A Call For Balance, Collaboration In New and Used Vehicles

September 23, 2019

I recently did an interview with CBT News where host Jim Fitzpatrick and I discussed three things dealers should do to better manage their new vehicle inventories.

We talked about keeping a sharper eye on new vehicle inventory age, bringing more market data/insights into vehicle ordering decisions and using the same data to politely and properly push back when factory reps are pressing you to take too many vehicles.

The interview focused on things the new vehicle department might do to improve its performance and position in today’s more demand-challenged market.

In hindsight, I should have added a couple other pointers about how the new vehicle department could be a better sibling for the used vehicle department.

I came to this realization the other day, after talking to yet another dealer who’s struggling to make a positive net profit in his used vehicle department despite retailing more vehicles.

A few minutes into the conversation, we started to examine the health of the dealer’s used vehicle investment.

In ProfitTime parlance, the dealer had an awful lot of Bronze vehicles, slightly more than 50 percent of the total inventory. ProfitTime designated the vehicles as Bronze because their individual Cost to Market, Market Days Supply and Retail Sales Volume metrics revealed them to be the dealer’s least productive inventory investments.

A sizable share of these Bronze vehicles had been around a long time, too. The average days in inventory ran north of 70 days—long after, I would submit, the vehicles had already run out of profit potential.

Next, we examined how the dealer had come to acquire these Bronze vehicles and, once again, I saw a sizable share of the vehicles came from the new vehicle department, in the form of off-lease purchases and trade-ins.

But here’s the problem: In many cases, the Cost to Market percentages for these vehicles when they arrived in the used vehicle inventory did not offer much profit-making potential for the used vehicle department.

For example, the off-lease vehicles often had Cost to Market percentages between 92 percent and 94 percent—figures that, in some cases, meant that the dealer paid more to acquire the vehicle than he could expect to get when it retailed (assuming the average vehicle transacts at a Price to Market percentage of 93 percent).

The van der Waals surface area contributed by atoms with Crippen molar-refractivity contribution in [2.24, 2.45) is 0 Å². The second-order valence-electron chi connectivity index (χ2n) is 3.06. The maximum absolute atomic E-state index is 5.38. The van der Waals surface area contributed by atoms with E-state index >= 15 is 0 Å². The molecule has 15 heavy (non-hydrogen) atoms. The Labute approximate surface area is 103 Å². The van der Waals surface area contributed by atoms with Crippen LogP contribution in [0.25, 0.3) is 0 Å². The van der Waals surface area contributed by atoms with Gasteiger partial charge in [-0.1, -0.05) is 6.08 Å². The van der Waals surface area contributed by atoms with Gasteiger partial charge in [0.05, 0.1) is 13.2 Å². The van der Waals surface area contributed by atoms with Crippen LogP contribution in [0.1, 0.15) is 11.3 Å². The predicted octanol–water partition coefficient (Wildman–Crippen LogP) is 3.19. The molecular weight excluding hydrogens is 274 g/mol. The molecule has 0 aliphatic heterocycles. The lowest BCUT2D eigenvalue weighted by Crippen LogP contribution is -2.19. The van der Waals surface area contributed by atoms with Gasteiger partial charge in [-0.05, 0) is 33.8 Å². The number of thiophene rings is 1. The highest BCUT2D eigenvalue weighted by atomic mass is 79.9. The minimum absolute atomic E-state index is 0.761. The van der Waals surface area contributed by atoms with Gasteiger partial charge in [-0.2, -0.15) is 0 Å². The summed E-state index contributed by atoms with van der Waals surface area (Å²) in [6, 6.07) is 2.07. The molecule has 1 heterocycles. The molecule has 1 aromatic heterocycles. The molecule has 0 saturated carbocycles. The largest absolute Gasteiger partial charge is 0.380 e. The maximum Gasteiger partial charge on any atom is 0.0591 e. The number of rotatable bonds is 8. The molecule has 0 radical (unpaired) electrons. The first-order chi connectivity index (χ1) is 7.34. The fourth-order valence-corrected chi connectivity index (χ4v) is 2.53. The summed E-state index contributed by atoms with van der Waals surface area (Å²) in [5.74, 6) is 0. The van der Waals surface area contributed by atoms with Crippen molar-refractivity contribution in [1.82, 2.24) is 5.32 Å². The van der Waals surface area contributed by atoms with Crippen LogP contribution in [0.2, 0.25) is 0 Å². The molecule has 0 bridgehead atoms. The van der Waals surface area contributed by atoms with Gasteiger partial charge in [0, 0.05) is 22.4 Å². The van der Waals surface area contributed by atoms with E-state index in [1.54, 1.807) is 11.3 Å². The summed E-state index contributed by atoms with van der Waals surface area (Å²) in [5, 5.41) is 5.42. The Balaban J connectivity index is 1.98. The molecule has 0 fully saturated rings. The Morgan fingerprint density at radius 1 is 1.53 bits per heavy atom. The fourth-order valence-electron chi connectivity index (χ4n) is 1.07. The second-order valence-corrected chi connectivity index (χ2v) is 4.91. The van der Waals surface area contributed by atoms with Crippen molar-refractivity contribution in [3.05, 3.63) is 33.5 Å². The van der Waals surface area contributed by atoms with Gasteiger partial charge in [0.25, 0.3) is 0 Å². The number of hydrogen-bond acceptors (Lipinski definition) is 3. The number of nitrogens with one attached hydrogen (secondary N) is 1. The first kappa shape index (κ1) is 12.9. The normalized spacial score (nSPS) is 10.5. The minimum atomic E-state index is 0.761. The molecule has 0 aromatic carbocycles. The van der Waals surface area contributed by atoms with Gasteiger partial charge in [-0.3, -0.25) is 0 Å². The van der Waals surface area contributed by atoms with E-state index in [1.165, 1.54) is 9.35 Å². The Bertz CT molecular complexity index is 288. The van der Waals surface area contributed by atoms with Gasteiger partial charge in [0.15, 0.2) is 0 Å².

Similarly, we found some Cost to Market creep in the trade-in units. Whereas in the past, the dealership had brought in trades at Cost to Market percentages around/below 85 percent, managers were approving trade-in deals that brought the Cost to Market average to 88 percent and higher.

The dynamics we uncovered at this dealership are, unfortunately, not dissimilar to what I’m seeing at other stores.

To me, they suggest that while there are competing needs between new and used vehicle departments at dealerships, there’s room for more balance and collaboration—particularly if the used department ends up holding the bag, and you’re counting on it to help offset softer sales in new vehicles.

Here are two ways dealers can work to achieve a better balance between the departments:

  • Take stock of your situation. I recommend that dealers analyze the Cost to Market trends for off-lease and trade-in purchases. Are your Cost to Market percentages for these vehicles growing, staying the same or, best of all, declining over the past six months to a year? If they’re on the rise, you probably should take a closer look at your process. Do your new vehicle managers make decisions in conjunction with your used vehicle managers or operate on their own? Are new vehicle managers trying to work with used vehicle managers, but they’re never around? Whatever the case, the data from your analysis helps make the case that there’s room for improvement and positive change.
  • Make collaboration and communication a priority. The Chevy dealer saw improvement in the Cost to Market percentages for off-lease and trade-in vehicles after he required that his managers gather for weekly meetings to discuss their respective decisions. These aren’t “gotcha!” conversations. They are constructive exchanges that help everyone understand how a decision can, and usually does, affect someone else. Once the understanding is mutual, dealers tend to find that the communication, and give-and-take, you’d expect between a new and used vehicle department occurs regularly and for the right reasons.

As we look at the months ahead, it seems fair to say that the pressures on new and used vehicle departments to produce profit-positive outcomes for the dealership will only increase.

No one’s expecting that retail sales volumes and demand for new vehicles will return to levels we enjoyed in recent years. At the same time, while experts expect a robust used vehicle market for the foreseeable future, the market forces that are compressing dealer margins are expected to gain strength.

In my view, this is not an environment where a dealer would want his/her new vehicle and used vehicle department to knowingly, or even unwittingly, make things more difficult for each other.

Rather, it’s an opportunity to see how a rising tide of balance and collaboration between the departments can lift all boats.